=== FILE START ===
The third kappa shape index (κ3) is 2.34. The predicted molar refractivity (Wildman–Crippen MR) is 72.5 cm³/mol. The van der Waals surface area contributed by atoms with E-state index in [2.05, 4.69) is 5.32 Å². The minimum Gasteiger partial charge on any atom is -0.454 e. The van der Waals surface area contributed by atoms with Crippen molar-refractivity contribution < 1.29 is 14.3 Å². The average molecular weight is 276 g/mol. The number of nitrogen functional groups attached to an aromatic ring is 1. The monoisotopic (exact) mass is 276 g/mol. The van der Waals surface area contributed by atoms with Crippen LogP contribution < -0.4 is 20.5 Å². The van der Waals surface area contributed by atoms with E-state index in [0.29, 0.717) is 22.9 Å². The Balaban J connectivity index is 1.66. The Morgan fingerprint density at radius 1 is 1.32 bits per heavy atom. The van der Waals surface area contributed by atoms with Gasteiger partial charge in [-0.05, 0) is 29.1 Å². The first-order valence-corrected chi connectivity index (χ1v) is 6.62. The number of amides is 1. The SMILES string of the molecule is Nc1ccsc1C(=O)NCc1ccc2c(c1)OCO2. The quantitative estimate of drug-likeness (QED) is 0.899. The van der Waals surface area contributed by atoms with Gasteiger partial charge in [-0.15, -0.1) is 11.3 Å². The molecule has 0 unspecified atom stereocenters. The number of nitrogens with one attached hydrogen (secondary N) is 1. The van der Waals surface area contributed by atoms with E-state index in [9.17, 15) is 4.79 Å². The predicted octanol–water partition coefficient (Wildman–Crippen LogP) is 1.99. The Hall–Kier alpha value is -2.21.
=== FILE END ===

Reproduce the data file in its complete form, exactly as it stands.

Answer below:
The third kappa shape index (κ3) is 2.34. The predicted molar refractivity (Wildman–Crippen MR) is 72.5 cm³/mol. The van der Waals surface area contributed by atoms with E-state index in [2.05, 4.69) is 5.32 Å². The minimum Gasteiger partial charge on any atom is -0.454 e. The van der Waals surface area contributed by atoms with Crippen molar-refractivity contribution < 1.29 is 14.3 Å². The average molecular weight is 276 g/mol. The number of nitrogen functional groups attached to an aromatic ring is 1. The monoisotopic (exact) mass is 276 g/mol. The van der Waals surface area contributed by atoms with Crippen LogP contribution < -0.4 is 20.5 Å². The van der Waals surface area contributed by atoms with E-state index in [0.29, 0.717) is 22.9 Å². The Balaban J connectivity index is 1.66. The Morgan fingerprint density at radius 1 is 1.32 bits per heavy atom. The van der Waals surface area contributed by atoms with Gasteiger partial charge in [-0.05, 0) is 29.1 Å². The first-order valence-corrected chi connectivity index (χ1v) is 6.62. The number of amides is 1. The SMILES string of the molecule is Nc1ccsc1C(=O)NCc1ccc2c(c1)OCO2. The quantitative estimate of drug-likeness (QED) is 0.899. The van der Waals surface area contributed by atoms with Gasteiger partial charge in [-0.15, -0.1) is 11.3 Å². The molecule has 0 unspecified atom stereocenters. The number of nitrogens with one attached hydrogen (secondary N) is 1. The van der Waals surface area contributed by atoms with E-state index in [9.17, 15) is 4.79 Å². The predicted octanol–water partition coefficient (Wildman–Crippen LogP) is 1.99. The Hall–Kier alpha value is -2.21.